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How can we convert a given Turing Machine into a Random Access Machine? I understand that we can use the transition function to come up with a sort of algorithm but how can we translate all of it into a set of instructions (load/add etc).

For example, here's a TM:

M = ({q 0 , q 1 , q accept , q reject }, {0, 1}, {0, 1, t}, δ, q 0 , q accept , q reject )

having a transition function as follows:

enter image description here

Now, how can I formulate a set of RAM instructions from this?

Sample Solution: enter image description here

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You can implement, on a RAM machine, an interpreter that simulates the behavior of an arbitrary Turing machine (that's just a matter of programming, and there's nothing conceptually interesting or difficult about it); then use it on this particular Turing machine. That's much easier to do, but might not lead to nice code for the RAM machine.

Or, you can understand/reverse-engineer the algorithm the Turing machine is using (this could be difficult), and then figure out how to implement that algorithm on a RAM machine (which is just a matter of programming once you understand the algorithm).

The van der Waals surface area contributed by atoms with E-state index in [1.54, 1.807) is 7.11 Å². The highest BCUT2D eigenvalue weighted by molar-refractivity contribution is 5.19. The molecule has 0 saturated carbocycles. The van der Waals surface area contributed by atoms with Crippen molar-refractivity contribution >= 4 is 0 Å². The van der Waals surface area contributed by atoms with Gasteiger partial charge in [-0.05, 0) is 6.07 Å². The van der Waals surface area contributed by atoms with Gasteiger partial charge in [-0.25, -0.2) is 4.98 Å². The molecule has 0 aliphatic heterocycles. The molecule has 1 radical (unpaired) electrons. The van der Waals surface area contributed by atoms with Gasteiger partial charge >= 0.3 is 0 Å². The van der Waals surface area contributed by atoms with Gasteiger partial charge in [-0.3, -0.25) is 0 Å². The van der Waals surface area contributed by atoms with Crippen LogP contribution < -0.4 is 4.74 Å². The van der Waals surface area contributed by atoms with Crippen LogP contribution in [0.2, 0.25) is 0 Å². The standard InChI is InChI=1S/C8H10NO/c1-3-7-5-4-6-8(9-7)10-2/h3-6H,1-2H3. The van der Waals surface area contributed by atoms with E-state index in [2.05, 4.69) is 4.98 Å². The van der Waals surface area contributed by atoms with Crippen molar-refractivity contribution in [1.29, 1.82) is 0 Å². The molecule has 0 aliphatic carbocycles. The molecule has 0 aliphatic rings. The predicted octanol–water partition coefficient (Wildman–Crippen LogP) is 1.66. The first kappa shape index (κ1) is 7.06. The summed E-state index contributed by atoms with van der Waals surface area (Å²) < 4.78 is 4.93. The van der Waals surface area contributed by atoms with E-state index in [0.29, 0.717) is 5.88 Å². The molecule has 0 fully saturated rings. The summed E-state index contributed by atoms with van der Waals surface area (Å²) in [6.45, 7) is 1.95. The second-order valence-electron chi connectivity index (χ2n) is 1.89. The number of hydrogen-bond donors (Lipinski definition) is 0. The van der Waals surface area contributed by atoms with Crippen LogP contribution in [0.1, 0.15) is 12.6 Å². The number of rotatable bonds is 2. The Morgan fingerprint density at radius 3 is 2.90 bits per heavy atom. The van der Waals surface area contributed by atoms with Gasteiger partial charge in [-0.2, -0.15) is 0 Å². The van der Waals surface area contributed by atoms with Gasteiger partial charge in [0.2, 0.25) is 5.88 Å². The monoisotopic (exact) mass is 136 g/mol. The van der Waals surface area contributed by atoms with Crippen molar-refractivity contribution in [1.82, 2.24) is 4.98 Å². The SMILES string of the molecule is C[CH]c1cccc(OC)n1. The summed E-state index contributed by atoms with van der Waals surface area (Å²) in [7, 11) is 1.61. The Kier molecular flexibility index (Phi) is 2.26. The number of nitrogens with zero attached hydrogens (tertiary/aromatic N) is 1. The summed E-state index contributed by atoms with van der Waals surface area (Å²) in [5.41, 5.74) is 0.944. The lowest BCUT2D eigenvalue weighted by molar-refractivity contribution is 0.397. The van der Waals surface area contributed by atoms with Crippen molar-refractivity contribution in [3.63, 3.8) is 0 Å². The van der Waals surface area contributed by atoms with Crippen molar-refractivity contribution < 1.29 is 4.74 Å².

Asking "how do I write code on a RAM machine?" is not very different from "how do I write code in assembly language?"; you just do it, and there's not a lot of deep scientific or conceptual ideas needed, once you know what algorithms you are using.

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  • $\begingroup$ I added a snippet from the sample solution for this problem. I don't quite understand what we're loading and in what order. What exactly is 2 in c(o)=2. A brief explanation of the functionality would be nice. $\endgroup$ – x89 Aug 10 '20 at 18:22
  • $\begingroup$ @x89, That sounds tedious. I suggest you work through those details yourself. Perhaps run it by hand on some small examples. $\endgroup$ – D.W. Aug 10 '20 at 18:24

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